Global Pension Assets Study 2019

This study follows the investment trends of the ‘Top 22’ countries as measured by the size of their pension fund assets. These countries include Australia, Brazil, Canada, Chile, China, Finland, France, Germany, Hong Kong, India, Ireland, Italy, Japan, Malaysia, Mexico, Netherlands, South Africa, South Korea, Spain, Switzerland, UK and US.

It is published by global not-for-profit group the Thinking Ahead Institute. The objective of this group is to influence change in the investment world for the benefit of the end saver. Highlights of the study included the following:

  • In 2018 global pension assets reached an estimated USD 40,173 billion, a decrease of 3.3% over the year.
  • The US remains the largest pension market by a large margin, followed by Japan and the UK. Together they account for over 76% of all pensions assets.
  • During the last ten years, the fastest growing pension markets were Australia (10.2%), Chile (10.2%) and Hong Kong (8.5%), measured in USD.
  • France and Japan had the slowest rates of growth in USD terms since 2008 (0.1% and -0.7% respectively). During this time, South Africa’s pension fund assets grew by 4.2%, just less than the average measured in the study, which was 5.3%.
  • The study noted that during the past decade, the weights of Australia, Chile, Hong Kong, Mexico, UK and US increased relative to other markets in the study while the weight of Canada and Ireland remained unchanged. During this time, South Africa’s relative weight declined from 0.7% to 0.5% of measured pension fund assets.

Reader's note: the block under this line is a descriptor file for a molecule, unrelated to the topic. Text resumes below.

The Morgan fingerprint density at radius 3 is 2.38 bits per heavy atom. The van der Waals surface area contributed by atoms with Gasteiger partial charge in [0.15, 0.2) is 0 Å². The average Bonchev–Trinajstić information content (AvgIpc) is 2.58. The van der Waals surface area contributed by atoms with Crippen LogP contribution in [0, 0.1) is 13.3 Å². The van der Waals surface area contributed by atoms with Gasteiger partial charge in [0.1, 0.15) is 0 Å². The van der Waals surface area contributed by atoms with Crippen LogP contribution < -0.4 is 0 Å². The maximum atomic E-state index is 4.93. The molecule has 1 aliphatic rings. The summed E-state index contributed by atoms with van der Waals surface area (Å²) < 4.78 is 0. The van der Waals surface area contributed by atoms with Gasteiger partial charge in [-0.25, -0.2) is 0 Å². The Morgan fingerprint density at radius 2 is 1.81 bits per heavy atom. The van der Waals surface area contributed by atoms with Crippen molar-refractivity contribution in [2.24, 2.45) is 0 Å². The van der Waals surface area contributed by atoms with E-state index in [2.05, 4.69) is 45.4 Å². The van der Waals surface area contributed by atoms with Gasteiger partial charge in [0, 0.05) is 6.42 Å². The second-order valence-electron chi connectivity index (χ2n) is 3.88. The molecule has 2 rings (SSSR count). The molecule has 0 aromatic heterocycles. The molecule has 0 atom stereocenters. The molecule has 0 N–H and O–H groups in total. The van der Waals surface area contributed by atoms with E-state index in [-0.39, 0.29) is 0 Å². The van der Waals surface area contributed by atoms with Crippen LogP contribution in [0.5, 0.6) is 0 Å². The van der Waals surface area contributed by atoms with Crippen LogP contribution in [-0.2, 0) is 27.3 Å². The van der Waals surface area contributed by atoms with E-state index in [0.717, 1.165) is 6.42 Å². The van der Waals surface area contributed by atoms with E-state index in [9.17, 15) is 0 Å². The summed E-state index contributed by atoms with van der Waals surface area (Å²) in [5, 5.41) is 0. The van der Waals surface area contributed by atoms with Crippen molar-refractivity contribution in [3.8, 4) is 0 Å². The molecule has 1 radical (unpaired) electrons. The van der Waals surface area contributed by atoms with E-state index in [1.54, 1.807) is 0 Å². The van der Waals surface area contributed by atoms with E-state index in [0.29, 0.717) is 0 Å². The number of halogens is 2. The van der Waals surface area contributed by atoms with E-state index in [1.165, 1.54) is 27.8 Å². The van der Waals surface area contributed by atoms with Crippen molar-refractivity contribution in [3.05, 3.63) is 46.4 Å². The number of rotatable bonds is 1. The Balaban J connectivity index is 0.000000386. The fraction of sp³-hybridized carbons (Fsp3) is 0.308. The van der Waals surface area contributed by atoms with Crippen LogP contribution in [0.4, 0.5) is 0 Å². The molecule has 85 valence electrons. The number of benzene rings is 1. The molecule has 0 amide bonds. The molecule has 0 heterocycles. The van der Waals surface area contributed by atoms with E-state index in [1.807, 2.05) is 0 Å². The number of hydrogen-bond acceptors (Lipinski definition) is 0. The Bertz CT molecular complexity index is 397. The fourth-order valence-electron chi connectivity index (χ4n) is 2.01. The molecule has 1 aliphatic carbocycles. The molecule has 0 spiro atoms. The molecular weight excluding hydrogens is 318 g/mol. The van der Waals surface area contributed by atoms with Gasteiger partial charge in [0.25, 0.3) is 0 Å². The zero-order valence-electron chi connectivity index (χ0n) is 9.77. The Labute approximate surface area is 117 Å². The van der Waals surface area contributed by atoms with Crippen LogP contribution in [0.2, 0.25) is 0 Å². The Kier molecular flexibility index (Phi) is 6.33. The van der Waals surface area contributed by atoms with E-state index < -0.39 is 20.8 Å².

• The survey noted that the asset allocation pattern has changed since 1998. Allocation to equities decreased while investments in other assets grew during the same period.

Key issues in the next five to ten years.

The study noted that pension design was continually moving towards a Direct Contribution (DC) model and that DC had become the dominant global model. At the same time, it was noted, DC models were in a state of flux. Key issues included the fact that platforms continued to emerge and that scale ensured that costs were kept low. At the same time, the focus had shifted from the provision of lifetime income, rather than asset accumulation.  

It was noted that pension funds would become more regulated, including the introduction of regulations in underlying holdings. Governance issues would also be high on the agenda for the next five to ten years.  

According to the Thinking Ahead Institute, investment organisations were expected to increasingly differentiate themselves by referencing their values and culture. New measurement models and methods would continue to emerge. Engagement with sustainability and long-horizon investing would present companies with the opportunity to differentiate. There would be new opportunities in sustainability, ESG, stewardship and long-horizon investing.  At the same time technology would challenge business models and human capital.

For more information, download the study here.

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